Buyer beware.
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post #94 of 108 Old 06-07-2009, 10:01 AM
 
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I just watched this last night, and while it's quite a shame that they sharpened it so much, it does look great overall other than that. It's hard to tell whether the grain is brought out because of the excessive sharpening, but it most likely is worsened, however I don't have a problem with grain so that didn't bother me. The ringing/halos definitely bothered me, but again it's such a great film and this transfer was really quite good that the movie takes you right past the EE. There is a lot of detail though, easily noticed in a lot of the very fine textures of materials in the film, that was pretty impressive. If the EE weren't there, it would be quite the excellent transfer IMO.
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post #95 of 108 Old 06-07-2009, 10:24 AM
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Originally Posted by ChrisWiggles View Post

I just watched this last night, and while it's quite a shame that they sharpened it so much, it does look great overall other than that. It's hard to tell whether the grain is brought out because of the excessive sharpening, but it most likely is worsened, however I don't have a problem with grain so that didn't bother me. The ringing/halos definitely bothered me, but again it's such a great film and this transfer was really quite good that the movie takes you right past the EE. There is a lot of detail though, easily noticed in a lot of the very fine textures of materials in the film, that was pretty impressive. If the EE weren't there, it would be quite the excellent transfer IMO.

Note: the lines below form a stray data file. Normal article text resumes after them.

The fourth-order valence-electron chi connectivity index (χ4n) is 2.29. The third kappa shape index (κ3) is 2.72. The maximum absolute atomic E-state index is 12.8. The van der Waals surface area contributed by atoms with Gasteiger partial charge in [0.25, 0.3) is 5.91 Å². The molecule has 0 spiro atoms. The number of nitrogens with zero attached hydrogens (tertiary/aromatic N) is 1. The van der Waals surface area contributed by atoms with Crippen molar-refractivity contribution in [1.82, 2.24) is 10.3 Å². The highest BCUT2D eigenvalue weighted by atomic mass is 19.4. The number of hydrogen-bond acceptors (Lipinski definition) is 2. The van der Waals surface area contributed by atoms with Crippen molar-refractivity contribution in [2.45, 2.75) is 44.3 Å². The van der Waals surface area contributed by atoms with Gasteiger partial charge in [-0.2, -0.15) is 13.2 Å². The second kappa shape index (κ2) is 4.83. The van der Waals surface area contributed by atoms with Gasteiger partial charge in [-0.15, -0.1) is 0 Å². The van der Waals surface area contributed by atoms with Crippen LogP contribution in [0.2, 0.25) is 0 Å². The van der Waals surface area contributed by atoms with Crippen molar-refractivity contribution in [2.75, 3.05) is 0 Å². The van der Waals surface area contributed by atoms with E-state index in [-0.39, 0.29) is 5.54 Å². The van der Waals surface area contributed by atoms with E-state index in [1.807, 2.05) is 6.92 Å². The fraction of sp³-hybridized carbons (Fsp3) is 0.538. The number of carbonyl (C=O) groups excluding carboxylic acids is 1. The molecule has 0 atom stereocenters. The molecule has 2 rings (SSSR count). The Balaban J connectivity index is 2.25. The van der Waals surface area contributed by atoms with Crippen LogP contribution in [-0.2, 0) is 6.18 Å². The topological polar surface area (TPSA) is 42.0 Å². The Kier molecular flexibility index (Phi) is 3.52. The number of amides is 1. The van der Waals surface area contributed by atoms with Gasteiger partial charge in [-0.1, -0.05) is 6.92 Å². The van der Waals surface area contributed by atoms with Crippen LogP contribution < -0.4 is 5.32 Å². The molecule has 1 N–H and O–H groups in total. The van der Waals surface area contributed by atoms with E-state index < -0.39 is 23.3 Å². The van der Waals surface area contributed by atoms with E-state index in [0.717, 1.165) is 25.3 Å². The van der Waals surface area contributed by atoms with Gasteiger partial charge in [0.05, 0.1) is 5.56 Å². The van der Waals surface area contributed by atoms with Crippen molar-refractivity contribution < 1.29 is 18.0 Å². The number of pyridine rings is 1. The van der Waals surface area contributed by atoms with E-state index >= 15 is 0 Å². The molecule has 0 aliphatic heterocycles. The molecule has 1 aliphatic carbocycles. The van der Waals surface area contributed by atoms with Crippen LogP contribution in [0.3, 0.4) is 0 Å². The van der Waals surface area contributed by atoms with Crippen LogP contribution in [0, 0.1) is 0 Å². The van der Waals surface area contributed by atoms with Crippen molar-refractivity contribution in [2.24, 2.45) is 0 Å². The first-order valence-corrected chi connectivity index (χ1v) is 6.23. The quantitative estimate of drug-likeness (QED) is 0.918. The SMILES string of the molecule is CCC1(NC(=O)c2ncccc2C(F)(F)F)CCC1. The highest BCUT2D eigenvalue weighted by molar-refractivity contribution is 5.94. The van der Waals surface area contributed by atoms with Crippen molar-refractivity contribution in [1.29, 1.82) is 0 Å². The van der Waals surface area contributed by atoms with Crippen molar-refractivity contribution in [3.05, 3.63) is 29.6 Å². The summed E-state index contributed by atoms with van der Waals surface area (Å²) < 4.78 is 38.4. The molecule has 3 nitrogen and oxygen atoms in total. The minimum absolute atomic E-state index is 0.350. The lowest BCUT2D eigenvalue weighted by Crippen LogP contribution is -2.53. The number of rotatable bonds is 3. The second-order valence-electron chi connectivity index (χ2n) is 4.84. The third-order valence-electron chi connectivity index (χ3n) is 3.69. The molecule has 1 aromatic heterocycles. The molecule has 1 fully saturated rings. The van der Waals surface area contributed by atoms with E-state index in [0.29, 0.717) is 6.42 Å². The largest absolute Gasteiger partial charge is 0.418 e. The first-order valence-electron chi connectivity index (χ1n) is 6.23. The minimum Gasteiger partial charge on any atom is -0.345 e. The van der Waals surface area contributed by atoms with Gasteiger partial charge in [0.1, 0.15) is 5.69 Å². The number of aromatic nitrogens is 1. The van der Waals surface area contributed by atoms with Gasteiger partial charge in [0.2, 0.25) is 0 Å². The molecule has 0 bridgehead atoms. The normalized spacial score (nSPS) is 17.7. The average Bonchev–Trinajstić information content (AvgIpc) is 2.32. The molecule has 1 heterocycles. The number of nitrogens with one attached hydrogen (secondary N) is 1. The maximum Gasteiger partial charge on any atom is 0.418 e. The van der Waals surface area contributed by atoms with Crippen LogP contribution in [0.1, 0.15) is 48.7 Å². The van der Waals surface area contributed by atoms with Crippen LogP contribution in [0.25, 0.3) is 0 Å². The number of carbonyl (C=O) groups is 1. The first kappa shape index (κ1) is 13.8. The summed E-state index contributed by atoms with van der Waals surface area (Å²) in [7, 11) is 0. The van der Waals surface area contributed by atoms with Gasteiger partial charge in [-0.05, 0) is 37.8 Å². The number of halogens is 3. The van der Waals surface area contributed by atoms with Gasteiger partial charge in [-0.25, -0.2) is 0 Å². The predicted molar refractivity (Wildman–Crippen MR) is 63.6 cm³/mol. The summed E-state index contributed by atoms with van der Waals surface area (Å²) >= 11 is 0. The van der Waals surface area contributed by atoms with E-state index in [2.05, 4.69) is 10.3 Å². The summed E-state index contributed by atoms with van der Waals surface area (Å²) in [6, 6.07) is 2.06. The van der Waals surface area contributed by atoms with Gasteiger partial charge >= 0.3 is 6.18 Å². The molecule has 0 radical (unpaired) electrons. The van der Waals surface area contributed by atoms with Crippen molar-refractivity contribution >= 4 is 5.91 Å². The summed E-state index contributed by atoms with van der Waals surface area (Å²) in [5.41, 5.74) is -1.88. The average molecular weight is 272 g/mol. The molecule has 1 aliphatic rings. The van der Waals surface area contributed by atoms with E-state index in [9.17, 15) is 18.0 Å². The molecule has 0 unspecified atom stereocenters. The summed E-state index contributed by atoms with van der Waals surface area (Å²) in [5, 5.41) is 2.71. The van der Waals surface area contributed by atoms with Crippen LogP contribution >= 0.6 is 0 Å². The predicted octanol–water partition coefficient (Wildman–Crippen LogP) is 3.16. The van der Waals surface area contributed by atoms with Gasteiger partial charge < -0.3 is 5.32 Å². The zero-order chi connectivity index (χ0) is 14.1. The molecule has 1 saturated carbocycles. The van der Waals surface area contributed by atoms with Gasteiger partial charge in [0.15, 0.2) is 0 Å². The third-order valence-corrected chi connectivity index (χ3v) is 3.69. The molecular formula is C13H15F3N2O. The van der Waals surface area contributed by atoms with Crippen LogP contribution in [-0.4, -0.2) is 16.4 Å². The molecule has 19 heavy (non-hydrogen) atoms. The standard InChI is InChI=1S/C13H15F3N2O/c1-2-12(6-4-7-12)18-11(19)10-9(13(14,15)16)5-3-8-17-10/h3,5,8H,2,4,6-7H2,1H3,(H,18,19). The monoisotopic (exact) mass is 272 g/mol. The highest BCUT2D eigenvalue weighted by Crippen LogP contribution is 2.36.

OK, now wait a minute, Chris.
I am confused here.

You said, "It's hard to tell whether the grain is brought out because of the excessive sharpening, but it most likely is worsened"
Excessive grain is the result of excessive sharpening?
So when I bitch about excessive grain, I should really be bitching about excessive sharpening?

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post #96 of 108 Old 06-07-2009, 12:05 PM
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C'mon oink, you know what he meant. The sharpening process enhanced the detail and the grain, thereby making the latter more apparent than normal. He didn't mean that excessive grain was the result of sharpening.
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post #97 of 108 Old 06-07-2009, 12:07 PM
 
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Quote:
Originally Posted by oink View Post

OK, now wait a minute, Chris.
I am confused here.

You said, "It's hard to tell whether the grain is brought out because of the excessive sharpening, but it most likely is worsened"
Excessive grain is the result of excessive sharpening?
So when I bitch about excessive grain, I should really be bitching about excessive sharpening?

Well yeah, sharpening works mainly on high frequencies, and though the edges aren't huge in contrast with grain, grain is very high frequency, and sharpening can definitely exaggerate grain or noise that's present in the film/transfer.

That doesn't mean that what note as "excessive" grain is necessarily due to sharpening, but where there is combination of grain in the film AND sharpening being applied, that grain is likely to be made more visible by the sharpening.